From 7pm sharp, there will be free food from twenty different countries, all prepared by people seeking asylum who want to share the tastes of their home-lands with the people of Cork. The asylum seekers will use volunteers' kitchens on the day of the event and will bring their dish on the night to add a touch of authenticity and a sense of community. Significantly, this will be the only time this year that this small group of asylum seekers will have an opportunity to express and enjoy their cultures through the preparation of food. Under normal circumstances, asylum seekers in Direct Provision Centers do not have access to kitchens to cook food for themselves.

Art works will be presented by teenagers from Mayfield Community Arts Centre, whose Global Education Programme uses art as a tool to connect local issues with those in the Global South. The art exhibition called "What Human Rights Means to Me!" will be displayed on the back of old election posters. Recently, on the 12th of November, the group launched their first exhibition in Mayfield Library. No Frontiers Dance Company, a multicultural dance group who promote anti-racism through the medium of dance, will also perform.

Short and provoking talks by human rights experts will punctuate the evening. These will be provided by EDA, UCC Law Department, Polisario (from Western Sahara), Nasc, Traveller Visibility Group (TVG), Cork Gay Project and Amnesty International. Information stalls will be set up to spread the word on the work of human rights groups and how to get involved.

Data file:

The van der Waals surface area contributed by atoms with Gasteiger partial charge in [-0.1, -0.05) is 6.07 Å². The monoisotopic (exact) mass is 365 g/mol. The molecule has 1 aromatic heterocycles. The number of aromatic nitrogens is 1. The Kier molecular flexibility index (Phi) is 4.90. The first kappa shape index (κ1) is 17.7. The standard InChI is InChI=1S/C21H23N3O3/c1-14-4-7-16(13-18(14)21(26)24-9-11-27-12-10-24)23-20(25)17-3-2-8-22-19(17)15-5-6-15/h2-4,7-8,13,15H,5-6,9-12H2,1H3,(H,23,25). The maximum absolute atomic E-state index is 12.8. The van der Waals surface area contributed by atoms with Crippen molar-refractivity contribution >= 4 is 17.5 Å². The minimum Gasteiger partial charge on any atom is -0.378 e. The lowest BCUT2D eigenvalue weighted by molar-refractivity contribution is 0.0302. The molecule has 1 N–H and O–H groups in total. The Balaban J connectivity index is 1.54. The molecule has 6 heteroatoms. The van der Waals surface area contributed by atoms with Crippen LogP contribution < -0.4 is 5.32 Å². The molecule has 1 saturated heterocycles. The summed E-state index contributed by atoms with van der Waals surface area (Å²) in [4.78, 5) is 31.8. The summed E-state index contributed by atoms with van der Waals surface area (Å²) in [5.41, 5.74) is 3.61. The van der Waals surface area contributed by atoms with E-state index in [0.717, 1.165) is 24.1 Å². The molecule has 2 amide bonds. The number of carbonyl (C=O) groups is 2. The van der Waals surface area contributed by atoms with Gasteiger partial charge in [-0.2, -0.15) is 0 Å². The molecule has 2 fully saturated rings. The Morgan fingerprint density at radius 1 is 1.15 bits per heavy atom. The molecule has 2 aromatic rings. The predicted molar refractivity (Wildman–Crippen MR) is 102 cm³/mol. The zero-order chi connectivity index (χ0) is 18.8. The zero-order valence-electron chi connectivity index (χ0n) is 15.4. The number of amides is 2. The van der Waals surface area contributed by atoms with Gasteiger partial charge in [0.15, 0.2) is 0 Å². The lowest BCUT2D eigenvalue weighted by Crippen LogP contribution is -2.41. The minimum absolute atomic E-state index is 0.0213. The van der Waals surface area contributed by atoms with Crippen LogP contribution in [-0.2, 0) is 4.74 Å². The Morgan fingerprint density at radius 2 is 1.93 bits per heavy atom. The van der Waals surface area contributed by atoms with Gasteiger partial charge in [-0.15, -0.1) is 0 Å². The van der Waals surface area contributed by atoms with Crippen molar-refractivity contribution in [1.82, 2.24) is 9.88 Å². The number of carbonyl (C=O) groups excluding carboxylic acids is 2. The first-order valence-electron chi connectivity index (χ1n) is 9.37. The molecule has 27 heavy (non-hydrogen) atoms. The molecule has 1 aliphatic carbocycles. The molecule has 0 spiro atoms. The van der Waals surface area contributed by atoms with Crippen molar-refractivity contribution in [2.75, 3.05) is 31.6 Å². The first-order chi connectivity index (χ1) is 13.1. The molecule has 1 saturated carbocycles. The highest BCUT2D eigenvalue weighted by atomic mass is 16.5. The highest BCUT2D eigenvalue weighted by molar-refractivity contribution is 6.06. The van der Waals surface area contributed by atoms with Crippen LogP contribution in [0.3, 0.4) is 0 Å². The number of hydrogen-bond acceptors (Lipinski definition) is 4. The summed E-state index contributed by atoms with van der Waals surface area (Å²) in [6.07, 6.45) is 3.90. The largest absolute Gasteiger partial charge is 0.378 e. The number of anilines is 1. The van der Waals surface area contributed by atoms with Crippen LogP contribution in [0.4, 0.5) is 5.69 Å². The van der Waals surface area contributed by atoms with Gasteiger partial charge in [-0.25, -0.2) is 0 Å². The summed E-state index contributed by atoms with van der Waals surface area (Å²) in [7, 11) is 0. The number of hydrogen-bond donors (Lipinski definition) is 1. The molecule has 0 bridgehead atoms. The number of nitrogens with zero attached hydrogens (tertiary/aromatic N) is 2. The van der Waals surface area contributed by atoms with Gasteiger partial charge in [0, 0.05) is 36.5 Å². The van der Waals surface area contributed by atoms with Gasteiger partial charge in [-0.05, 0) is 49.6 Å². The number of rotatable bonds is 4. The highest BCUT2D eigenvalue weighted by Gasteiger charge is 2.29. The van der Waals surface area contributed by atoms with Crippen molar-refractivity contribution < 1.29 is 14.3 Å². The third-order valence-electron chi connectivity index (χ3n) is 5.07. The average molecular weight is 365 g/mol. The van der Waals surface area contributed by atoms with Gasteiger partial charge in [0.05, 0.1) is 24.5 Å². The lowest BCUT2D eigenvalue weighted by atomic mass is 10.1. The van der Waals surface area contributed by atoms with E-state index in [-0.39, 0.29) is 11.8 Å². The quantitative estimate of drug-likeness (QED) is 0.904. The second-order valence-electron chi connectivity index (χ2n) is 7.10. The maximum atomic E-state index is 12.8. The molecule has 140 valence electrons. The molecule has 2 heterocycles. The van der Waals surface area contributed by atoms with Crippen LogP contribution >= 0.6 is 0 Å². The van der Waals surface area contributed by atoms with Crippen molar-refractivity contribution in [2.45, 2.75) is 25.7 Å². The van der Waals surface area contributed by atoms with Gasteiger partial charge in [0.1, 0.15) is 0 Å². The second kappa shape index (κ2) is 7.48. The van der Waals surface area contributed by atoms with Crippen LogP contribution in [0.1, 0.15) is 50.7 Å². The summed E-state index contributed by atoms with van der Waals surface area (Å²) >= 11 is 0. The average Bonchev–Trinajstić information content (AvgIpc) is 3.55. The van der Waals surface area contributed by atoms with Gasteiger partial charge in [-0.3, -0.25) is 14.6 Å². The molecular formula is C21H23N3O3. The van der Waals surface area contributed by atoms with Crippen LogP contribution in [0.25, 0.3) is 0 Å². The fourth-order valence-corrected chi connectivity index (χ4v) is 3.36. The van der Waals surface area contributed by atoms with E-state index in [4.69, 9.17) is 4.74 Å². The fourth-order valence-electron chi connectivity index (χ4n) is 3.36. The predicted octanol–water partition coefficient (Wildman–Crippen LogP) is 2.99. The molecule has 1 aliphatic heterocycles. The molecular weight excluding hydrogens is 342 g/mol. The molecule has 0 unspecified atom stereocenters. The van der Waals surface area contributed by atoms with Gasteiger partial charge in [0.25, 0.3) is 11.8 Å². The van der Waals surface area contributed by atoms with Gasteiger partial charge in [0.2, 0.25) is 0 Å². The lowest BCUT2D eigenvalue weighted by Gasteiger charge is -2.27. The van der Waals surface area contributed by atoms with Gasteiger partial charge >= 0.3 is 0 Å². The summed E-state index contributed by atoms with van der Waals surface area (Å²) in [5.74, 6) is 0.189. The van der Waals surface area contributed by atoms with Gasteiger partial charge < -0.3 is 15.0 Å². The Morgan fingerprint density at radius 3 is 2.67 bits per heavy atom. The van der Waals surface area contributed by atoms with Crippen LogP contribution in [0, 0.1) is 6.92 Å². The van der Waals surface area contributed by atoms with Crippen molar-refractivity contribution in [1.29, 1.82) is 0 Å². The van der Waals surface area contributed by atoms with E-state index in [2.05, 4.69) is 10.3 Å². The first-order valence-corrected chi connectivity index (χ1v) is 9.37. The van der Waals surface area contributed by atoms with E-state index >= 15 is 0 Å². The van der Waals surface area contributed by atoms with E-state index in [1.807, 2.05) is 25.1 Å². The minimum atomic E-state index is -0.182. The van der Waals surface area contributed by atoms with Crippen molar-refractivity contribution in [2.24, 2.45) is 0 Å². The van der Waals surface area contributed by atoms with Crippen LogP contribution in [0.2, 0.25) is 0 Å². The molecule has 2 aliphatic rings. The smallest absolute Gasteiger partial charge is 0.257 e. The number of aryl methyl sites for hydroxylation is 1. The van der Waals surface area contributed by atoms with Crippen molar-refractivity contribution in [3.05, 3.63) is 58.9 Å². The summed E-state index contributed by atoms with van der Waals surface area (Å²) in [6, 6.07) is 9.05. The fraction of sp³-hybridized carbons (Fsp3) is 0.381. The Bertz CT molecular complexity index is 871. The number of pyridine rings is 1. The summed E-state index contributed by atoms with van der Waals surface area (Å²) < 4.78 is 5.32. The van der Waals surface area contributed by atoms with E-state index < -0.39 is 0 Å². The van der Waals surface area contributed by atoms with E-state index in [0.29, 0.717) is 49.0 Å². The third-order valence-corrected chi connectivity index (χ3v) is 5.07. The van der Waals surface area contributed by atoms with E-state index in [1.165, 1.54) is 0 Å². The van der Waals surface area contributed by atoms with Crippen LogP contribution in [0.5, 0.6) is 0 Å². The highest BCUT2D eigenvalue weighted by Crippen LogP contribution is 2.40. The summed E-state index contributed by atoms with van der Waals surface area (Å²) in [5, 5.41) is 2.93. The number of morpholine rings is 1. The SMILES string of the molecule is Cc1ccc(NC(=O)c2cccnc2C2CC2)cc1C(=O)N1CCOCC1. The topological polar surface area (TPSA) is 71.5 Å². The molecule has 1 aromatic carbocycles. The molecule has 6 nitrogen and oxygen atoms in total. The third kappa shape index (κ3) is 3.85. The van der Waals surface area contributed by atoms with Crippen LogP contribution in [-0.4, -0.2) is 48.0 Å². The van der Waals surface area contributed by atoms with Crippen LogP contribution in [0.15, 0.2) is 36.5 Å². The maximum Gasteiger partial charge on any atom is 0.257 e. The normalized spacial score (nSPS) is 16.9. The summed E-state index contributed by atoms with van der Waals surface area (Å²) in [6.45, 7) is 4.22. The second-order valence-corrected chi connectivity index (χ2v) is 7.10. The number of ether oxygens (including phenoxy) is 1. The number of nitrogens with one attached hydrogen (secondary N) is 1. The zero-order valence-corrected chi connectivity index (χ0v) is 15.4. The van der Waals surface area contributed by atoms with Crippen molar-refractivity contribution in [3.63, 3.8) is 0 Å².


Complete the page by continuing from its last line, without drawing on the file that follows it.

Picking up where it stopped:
Ethical Development Action (EDA) is a Cork-based membership-led activist and development-education group, founded to create a public forum for meeting, raising awareness and campaigning on global issues, such as human rights, food security and environmental issues. EDA's project is funded by Irish Aid, with additional financial support for the Where's Me Rights? event provided by EDA members, Cork City Council, and three Cork based solicitors who work in the area of human rights, namely Seán Mulvilhll & Co., Colm Stanley & CO., and Thomas Coughlan & Co.

People under 18 are welcome before 9.30pm - as per licensing laws - and the event ends by 12am.

For more information on Where's Me Rights?, contact Barry O'Riordan on 085 7612470 or

Where's me Rights? Poster
Where's me Rights? Poster

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author by Curiouspublication date Fri Nov 28, 2008 10:08author address author phone Report this post to the editors

Is the immigrant support group part of Amnesty?

Am interested because of course that concerns domestic policy and when Amnesty Ireland was asked to intervene in issues here such as the treatment of republican prisoners, Section 31 etc, etc, it refused on the basis that it did not become involved in issues pertaining to the state in which it was based.